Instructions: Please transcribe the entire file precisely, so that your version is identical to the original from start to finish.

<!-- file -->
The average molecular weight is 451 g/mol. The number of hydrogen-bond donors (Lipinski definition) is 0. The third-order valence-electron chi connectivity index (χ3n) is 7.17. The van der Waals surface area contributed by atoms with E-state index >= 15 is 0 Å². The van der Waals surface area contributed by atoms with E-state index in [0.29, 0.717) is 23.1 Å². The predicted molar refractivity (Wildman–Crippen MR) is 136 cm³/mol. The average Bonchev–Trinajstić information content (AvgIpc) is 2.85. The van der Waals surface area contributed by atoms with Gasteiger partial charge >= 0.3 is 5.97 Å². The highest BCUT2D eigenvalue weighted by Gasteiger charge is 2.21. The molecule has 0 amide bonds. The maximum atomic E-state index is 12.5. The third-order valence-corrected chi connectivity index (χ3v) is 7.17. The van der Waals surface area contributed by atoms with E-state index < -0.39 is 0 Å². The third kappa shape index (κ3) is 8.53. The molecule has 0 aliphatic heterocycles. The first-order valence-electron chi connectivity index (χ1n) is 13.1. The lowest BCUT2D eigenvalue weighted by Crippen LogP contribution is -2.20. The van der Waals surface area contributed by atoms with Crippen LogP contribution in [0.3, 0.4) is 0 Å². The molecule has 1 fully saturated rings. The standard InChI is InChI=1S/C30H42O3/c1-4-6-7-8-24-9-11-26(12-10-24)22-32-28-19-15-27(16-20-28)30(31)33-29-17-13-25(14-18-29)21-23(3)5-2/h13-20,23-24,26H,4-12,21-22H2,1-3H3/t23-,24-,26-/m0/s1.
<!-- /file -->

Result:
The average molecular weight is 451 g/mol. The number of hydrogen-bond donors (Lipinski definition) is 0. The third-order valence-electron chi connectivity index (χ3n) is 7.17. The van der Waals surface area contributed by atoms with E-state index >= 15 is 0 Å². The van der Waals surface area contributed by atoms with E-state index in [0.29, 0.717) is 23.1 Å². The predicted molar refractivity (Wildman–Crippen MR) is 136 cm³/mol. The average Bonchev–Trinajstić information content (AvgIpc) is 2.85. The van der Waals surface area contributed by atoms with Gasteiger partial charge >= 0.3 is 5.97 Å². The highest BCUT2D eigenvalue weighted by Gasteiger charge is 2.21. The molecule has 0 amide bonds. The maximum atomic E-state index is 12.5. The third-order valence-corrected chi connectivity index (χ3v) is 7.17. The van der Waals surface area contributed by atoms with E-state index < -0.39 is 0 Å². The third kappa shape index (κ3) is 8.53. The molecule has 0 aliphatic heterocycles. The first-order valence-electron chi connectivity index (χ1n) is 13.1. The lowest BCUT2D eigenvalue weighted by Crippen LogP contribution is -2.20. The van der Waals surface area contributed by atoms with Crippen LogP contribution in [0.3, 0.4) is 0 Å². The molecule has 1 fully saturated rings. The standard InChI is InChI=1S/C30H42O3/c1-4-6-7-8-24-9-11-26(12-10-24)22-32-28-19-15-27(16-20-28)30(31)33-29-17-13-25(14-18-29)21-23(3)5-2/h13-20,23-24,26H,4-12,21-22H2,1-3H3/t23-,24-,26-/m0/s1.